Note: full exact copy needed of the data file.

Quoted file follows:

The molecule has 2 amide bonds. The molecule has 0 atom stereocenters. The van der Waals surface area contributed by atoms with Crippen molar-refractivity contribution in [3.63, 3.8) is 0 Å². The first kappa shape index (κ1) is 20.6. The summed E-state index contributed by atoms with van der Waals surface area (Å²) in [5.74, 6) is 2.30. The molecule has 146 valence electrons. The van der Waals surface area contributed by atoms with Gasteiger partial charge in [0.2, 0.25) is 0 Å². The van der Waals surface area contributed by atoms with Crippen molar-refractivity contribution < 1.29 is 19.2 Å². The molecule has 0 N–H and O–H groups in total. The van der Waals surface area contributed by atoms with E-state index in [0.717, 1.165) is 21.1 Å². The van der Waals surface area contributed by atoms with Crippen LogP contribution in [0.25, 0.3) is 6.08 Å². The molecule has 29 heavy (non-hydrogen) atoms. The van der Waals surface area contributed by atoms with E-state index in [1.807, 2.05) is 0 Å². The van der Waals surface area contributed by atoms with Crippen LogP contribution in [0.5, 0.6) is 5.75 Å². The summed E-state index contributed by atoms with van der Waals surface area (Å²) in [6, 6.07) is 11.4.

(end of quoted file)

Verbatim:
The molecule has 2 amide bonds. The molecule has 0 atom stereocenters. The van der Waals surface area contributed by atoms with Crippen molar-refractivity contribution in [3.63, 3.8) is 0 Å². The first kappa shape index (κ1) is 20.6. The summed E-state index contributed by atoms with van der Waals surface area (Å²) in [5.74, 6) is 2.30. The molecule has 146 valence electrons. The van der Waals surface area contributed by atoms with Gasteiger partial charge in [0.2, 0.25) is 0 Å². The van der Waals surface area contributed by atoms with Crippen molar-refractivity contribution < 1.29 is 19.2 Å². The molecule has 0 N–H and O–H groups in total. The van der Waals surface area contributed by atoms with E-state index in [0.717, 1.165) is 21.1 Å². The van der Waals surface area contributed by atoms with Crippen LogP contribution in [0.25, 0.3) is 6.08 Å². The molecule has 29 heavy (non-hydrogen) atoms. The van der Waals surface area contributed by atoms with E-state index in [1.807, 2.05) is 0 Å². The van der Waals surface area contributed by atoms with Crippen LogP contribution in [0.5, 0.6) is 5.75 Å². The summed E-state index contributed by atoms with van der Waals surface area (Å²) in [6, 6.07) is 11.4.